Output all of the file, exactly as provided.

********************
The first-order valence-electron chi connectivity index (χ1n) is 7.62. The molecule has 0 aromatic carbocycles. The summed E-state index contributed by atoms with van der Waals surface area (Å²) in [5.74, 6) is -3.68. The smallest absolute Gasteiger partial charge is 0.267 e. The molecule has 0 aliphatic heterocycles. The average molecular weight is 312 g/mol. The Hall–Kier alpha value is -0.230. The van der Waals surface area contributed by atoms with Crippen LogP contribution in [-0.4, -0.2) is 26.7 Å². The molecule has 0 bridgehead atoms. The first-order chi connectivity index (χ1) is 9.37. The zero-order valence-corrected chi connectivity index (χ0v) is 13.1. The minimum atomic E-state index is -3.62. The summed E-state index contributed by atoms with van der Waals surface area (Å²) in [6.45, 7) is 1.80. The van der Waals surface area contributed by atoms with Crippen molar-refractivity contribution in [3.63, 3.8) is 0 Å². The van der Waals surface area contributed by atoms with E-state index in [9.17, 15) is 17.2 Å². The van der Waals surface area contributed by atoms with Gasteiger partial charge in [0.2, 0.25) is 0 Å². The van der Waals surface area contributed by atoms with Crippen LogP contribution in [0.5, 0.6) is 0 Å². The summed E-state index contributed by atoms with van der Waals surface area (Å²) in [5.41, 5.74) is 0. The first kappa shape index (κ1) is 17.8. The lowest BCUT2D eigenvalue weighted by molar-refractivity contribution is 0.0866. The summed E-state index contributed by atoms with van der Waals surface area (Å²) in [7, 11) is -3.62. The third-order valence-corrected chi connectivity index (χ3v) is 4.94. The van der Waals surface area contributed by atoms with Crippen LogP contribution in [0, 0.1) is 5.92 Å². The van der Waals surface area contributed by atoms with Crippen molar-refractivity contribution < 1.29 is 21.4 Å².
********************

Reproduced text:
The first-order valence-electron chi connectivity index (χ1n) is 7.62. The molecule has 0 aromatic carbocycles. The summed E-state index contributed by atoms with van der Waals surface area (Å²) in [5.74, 6) is -3.68. The smallest absolute Gasteiger partial charge is 0.267 e. The molecule has 0 aliphatic heterocycles. The average molecular weight is 312 g/mol. The Hall–Kier alpha value is -0.230. The van der Waals surface area contributed by atoms with Crippen LogP contribution in [-0.4, -0.2) is 26.7 Å². The molecule has 0 bridgehead atoms. The first-order chi connectivity index (χ1) is 9.37. The zero-order valence-corrected chi connectivity index (χ0v) is 13.1. The minimum atomic E-state index is -3.62. The summed E-state index contributed by atoms with van der Waals surface area (Å²) in [6.45, 7) is 1.80. The van der Waals surface area contributed by atoms with Crippen molar-refractivity contribution in [3.63, 3.8) is 0 Å². The van der Waals surface area contributed by atoms with E-state index in [9.17, 15) is 17.2 Å². The van der Waals surface area contributed by atoms with Gasteiger partial charge in [0.2, 0.25) is 0 Å². The van der Waals surface area contributed by atoms with Crippen LogP contribution in [0.5, 0.6) is 0 Å². The summed E-state index contributed by atoms with van der Waals surface area (Å²) in [5.41, 5.74) is 0. The first kappa shape index (κ1) is 17.8. The lowest BCUT2D eigenvalue weighted by molar-refractivity contribution is 0.0866. The summed E-state index contributed by atoms with van der Waals surface area (Å²) in [7, 11) is -3.62. The third-order valence-corrected chi connectivity index (χ3v) is 4.94. The van der Waals surface area contributed by atoms with Crippen LogP contribution in [0, 0.1) is 5.92 Å². The van der Waals surface area contributed by atoms with Crippen molar-refractivity contribution < 1.29 is 21.4 Å².